Before the advent of the 401(k) plan, employer retirement plans provided a one-size-fits-all solution to the retirement savings challenge: everyone got the same benefit whether they wanted it or not. Critically, whether they wanted the benefit offered or some other more modest one plus some additional cash, say for piano lessons for their kids. Or, for that matter, to go to Venice before they got too old to walk around. And for this purpose, these plans used an objective definition of adequacy, e.g., the 77% of preretirement income target proposed by the 2008 Aon study.
The brilliance of the 401(k) system is that it allows individual employees to decide how much to save and how much to spend on other things. In doing so, the 401(k) system provides a different and radically subjective answer to the question “what are adequate retirement savings?” Under the 401(k) system, we let each individual participant decide. Indeed, unless we get revelation from some deity, there is in fact no objective answer to that question. There are only different opinions. And in the end, the 401(k) system gives the final call to the individual saver. After all, it’s his money, his individual situation—who is in a better position to weigh and choose between the tradeoffs?
This flexibility, at the individual level, of the 401(k) system is what has allowed it, in tune with the zeitgeist, to flourish. If the 20th Century was about creating wealth from scale, from a “mass” economy—where everyone (more or less) drove the same car and watched the same TV shows—the 21st Century is about the individualization of decision making, with cars built to order and a billion YouTube channels.
A new set of problems
This new and radically subjective 401(k) system presents us with a number of problems to solve.
Unlike, e.g., in a defined benefit (DB)-based system, under-saving in the 401(k) system remains a critical risk. We have developed ways—tax incentives, matching contributions and, most significantly, defaults—to get employees in employer plans to save more. We need a better understanding of whether those strategies are effectively (and efficiently) counteracting the human tendency to hyperbolically discount future needs. And we need to find ways to push these strategies out to individuals who aren’t in employer plans—the “uncovered.”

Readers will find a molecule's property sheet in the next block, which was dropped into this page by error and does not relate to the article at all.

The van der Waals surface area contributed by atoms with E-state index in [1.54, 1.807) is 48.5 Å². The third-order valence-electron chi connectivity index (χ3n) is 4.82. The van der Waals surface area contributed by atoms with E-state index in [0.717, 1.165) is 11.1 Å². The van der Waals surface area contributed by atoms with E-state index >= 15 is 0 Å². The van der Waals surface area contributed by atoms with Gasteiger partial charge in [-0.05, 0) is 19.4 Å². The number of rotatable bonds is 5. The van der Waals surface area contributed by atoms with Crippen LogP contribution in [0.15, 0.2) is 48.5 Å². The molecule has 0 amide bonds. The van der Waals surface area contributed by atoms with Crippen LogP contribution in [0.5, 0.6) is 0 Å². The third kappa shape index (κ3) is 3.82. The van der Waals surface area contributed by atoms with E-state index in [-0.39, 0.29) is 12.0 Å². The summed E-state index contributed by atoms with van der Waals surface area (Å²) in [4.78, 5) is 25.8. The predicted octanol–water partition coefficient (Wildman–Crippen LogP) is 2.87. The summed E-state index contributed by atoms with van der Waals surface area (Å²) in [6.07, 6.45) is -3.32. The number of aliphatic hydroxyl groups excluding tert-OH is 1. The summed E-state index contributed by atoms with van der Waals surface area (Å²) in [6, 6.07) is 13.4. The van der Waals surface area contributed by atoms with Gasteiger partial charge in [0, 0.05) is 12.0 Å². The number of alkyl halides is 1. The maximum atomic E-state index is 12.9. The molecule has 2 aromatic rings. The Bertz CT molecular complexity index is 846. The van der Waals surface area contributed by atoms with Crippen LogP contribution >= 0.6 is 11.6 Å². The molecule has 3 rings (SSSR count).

We need to understand better the role of the employer and how employers can add value to this system.
And we need a solution to the payout problem. It’s telling that, still, after nearly 40 years, we don’t have one. In this regard we are, again and indeed even more so, confronted with the problem of heterogeneity—retirees’ needs and preferences in the payout phase are an order of magnitude more heterogeneous than they are in the accumulation phase.
Some sort of pooling option—in fact a sort of “mass solution”—is clearly needed, so that each individual saver does not have to self-insure against longevity. And a way of getting those individuals who should to seriously consider taking that pooling option.
The solution to any one problem leads inevitably on to others.
But, with respect to the retirement savings meta-issue—how much is enough?—we have at least located the decision where it belongs, with the individual.
Michael Barry is president of O3 Plan Advisory Services LLC, and author of the new book, “Retirement Savings Policy: Past, Present, and Future.” He has 40 years’ experience in the benefits field, in law and consulting firms, and blogs regularly http://moneyvstime.com/ about retirement plan and policy issues.
This feature is to provide general information only, does not constitute legal or tax advice, and cannot be used or substituted for legal or tax advice. Any opinions of the author do not necessarily reflect the stance of Strategic Insight or its affiliates.